Flaming Lips, Neko Case Party in Ohio's Hocking Hills at Nelsonville Music Fest
The Flaming Lips' headlining performance on May 14 at the 2011 Nelsonville (Ohio) Music Festival.

San Francisco's Noise Pop music festival celebrates its 20th anniversary this week, a birthday a million squiggly guitar riffs in the making.

"I don't think we ever thought that far ahead," producer Jordan Kurland told Billboard.com. "And then [when] we started thinking that far ahead, we decided we had to get here. Now we haven't really thought past 20."

Backstage Photos From Noise Pop 2012

Once hailed by SPIN as "the music festival that launched a thousand (or more) indie bands," Noise Pop has become a hub for the Bay Area underground rock scene and helped serve as a national springboard for groups ranging from the White Stripes to Modest Mouse.

It launched in 1993 with a five-band show at the Kennel Club; one founding group, Overwhelming Colorfast, will return to the bill once more this week, this time joined by over 100 other acts. The 2012 edition will extend through a dozen-plus venues and include a film component, a pop-up shop, the Culture Club D.I.Y. space and further artistic explorations.

"The goal has always been to be music-focused but to also move into the territory of being a celebration of independent culture and arts," Kurland said, pointing to the Bay Area's lively foodie culture as continuing in the Noise Pop spirit. "When you think back to early Noise Pop days, or what really defined it, it was the low budget recordings... Now you're starting to see that, not that craft beer or the number of coffee roasters in San Francisco is lo-fi, but that attention to detail, [a] smaller focus."

It's a shift he's embracing: beyond this week's event and its sister project, the five-year-old Treasure Island Music Festival, the Noise Pop team has added local food and music pairing dinners to its calendar.

But indie rock's still the main attraction. This year's headliners include festival veterans the Flaming Lips and Bob Mould, who will each unroll full album performances: the Lips will take on 1999's "The Soft Bulletin" tonight, with Mould set to perform his former band Sugar's 1992 release "Copper Blue," which coincidentally turns 20 this year. It'll be the post-punk icon's first-ever full-length performance of the album.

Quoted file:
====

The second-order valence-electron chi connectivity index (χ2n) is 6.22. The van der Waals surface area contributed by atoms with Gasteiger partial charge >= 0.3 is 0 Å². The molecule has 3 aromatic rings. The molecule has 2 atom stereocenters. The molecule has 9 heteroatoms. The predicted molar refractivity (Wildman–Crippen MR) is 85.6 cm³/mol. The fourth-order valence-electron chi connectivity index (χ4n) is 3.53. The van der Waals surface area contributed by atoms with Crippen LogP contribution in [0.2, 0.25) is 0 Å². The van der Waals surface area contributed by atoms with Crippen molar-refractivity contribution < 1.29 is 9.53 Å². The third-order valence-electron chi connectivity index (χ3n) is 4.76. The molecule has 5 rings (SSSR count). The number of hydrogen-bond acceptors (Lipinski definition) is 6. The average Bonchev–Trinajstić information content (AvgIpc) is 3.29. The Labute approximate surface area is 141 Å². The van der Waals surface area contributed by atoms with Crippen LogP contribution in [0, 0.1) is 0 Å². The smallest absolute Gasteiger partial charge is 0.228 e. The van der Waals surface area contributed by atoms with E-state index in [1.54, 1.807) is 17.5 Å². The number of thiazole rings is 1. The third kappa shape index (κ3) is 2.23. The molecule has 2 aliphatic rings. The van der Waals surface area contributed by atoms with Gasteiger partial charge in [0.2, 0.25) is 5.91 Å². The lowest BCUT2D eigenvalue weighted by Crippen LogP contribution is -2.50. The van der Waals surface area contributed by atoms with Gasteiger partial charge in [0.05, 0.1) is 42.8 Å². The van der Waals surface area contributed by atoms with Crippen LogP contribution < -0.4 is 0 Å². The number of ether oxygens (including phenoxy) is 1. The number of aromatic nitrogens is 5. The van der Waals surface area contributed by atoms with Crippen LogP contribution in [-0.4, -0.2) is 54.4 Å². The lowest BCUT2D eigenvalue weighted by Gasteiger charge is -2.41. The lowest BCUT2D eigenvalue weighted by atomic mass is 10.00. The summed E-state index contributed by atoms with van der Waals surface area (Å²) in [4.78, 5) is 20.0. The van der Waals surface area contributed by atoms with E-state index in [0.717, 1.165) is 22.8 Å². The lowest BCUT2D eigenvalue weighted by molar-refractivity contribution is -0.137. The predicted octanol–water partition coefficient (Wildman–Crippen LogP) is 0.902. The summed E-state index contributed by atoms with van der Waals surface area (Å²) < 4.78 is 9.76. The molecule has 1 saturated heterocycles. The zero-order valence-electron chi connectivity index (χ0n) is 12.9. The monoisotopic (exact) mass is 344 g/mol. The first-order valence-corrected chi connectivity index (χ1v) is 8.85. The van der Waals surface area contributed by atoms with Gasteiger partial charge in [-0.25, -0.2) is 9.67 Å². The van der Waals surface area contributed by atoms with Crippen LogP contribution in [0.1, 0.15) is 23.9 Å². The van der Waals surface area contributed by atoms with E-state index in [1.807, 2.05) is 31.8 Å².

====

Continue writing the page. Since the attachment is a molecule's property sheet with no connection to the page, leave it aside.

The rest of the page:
"I can't believe Sugar never played 'Fortune Teller' because it's such an easy song," Mould said, laughing.

He'll be joined by longtime bassist Jason Narducy and drummer Jon Wurster (Superchunk, The Mountain Goats) for the performance, the same duo that backed him at a November tribute concert at Los Angeles' Walt Disney Concert Hall, where he aired out some of the old material. While he's still perhaps best known for his tenure in the abrasive Husker Du, Mould thinks "Copper Blue" has aged well thanks to a sunnier spirit.

"It's a pretty optimistic record, compared to some of the work that proceeded it and followed it, so I guess it stands out for that," he said.

Both Mould and the Flaming Lips have a long history with Noise Pop. Mould, a San Francisco resident, began playing Noise Pop sets in 2000; he's now managed by Kurland. In 1998, the festival was the site of one of the Lips' pre-"Soft Bulletin" Boom Box Experiment performances, wherein audience members helped operate dozens of the devices equipped with unique audio tapes in a sort of cassette orchestra. They'll return on Tuesday with one of their best-loved albums, a critical darling that marked the group's turn from raucous experimentalism to pop grandeur.

"People know that record more than they know us," frontman Wayne Coyne said. "We played this giant show in London last summer, a 'Soft Bulletin' show, and it was one of the greatest shows we've ever done. By the end of it, people [were] just crying."

The rest of the lineup ranges from veterans such as Built to Spill to the buzzed-over newcomers of Sleigh Bells, with a number of local acts, such as the Fresh and Onlys and Young Prisms, peppering the bills.

"We've always really tried to balance it. It used to be right around 50 percent. It's a little bit less now, as far as local acts," Kurland said. "Our concern is, we need the bigger acts to anchor the festival and then we go out and look at what's exciting and who are going to be those bigger acts eventually."

While a number of city takeover festivals, including New York's CMJ and Austin's SXSW, have become filled to the brim with hungry young bands seeking a few words of blog exposure, Kurland says Noise Pop has grown large enough.

"We don't have the conference element to it and we don't just keep expanding outward," he said. "Part of the experience people love is the intimacy of it, so that is something we keep our eye on for sure… the danger of it turning into an SXSW-type thing doesn't really exist. It's never been our goal to compete with that or with CMJ. It's more about the Bay Area and music fans in general."

"I think Noise Pop does a great service to the town," Mould added. "[It's] really a good example of when a music [festival] can work with a city and sort of help to brand a city or further the identity."

Not that San Francisco doesn't carry an impressive legacy: the city will forever imprinted in the music history annals for its '60s heyday of Haight-Ashbury, the Grateful Dead and Rolling Stone magazine, a hippie past that lives on in its current psych-rock scene.

"I think that's always going to be part of it," Coyne said. "You think of these places and whether it's real or not, there is an allure to going where there are weirdos like you."

But Noise Pop has helped give new generations of Bay Area musicians a chance to make history of their own -- and according to Kurland, with 20 years down, the festival has plenty of birthday candles still to blow out.

"It's always been a labor of love," Kurland said. "Noise Pop is always going to be the core of our business."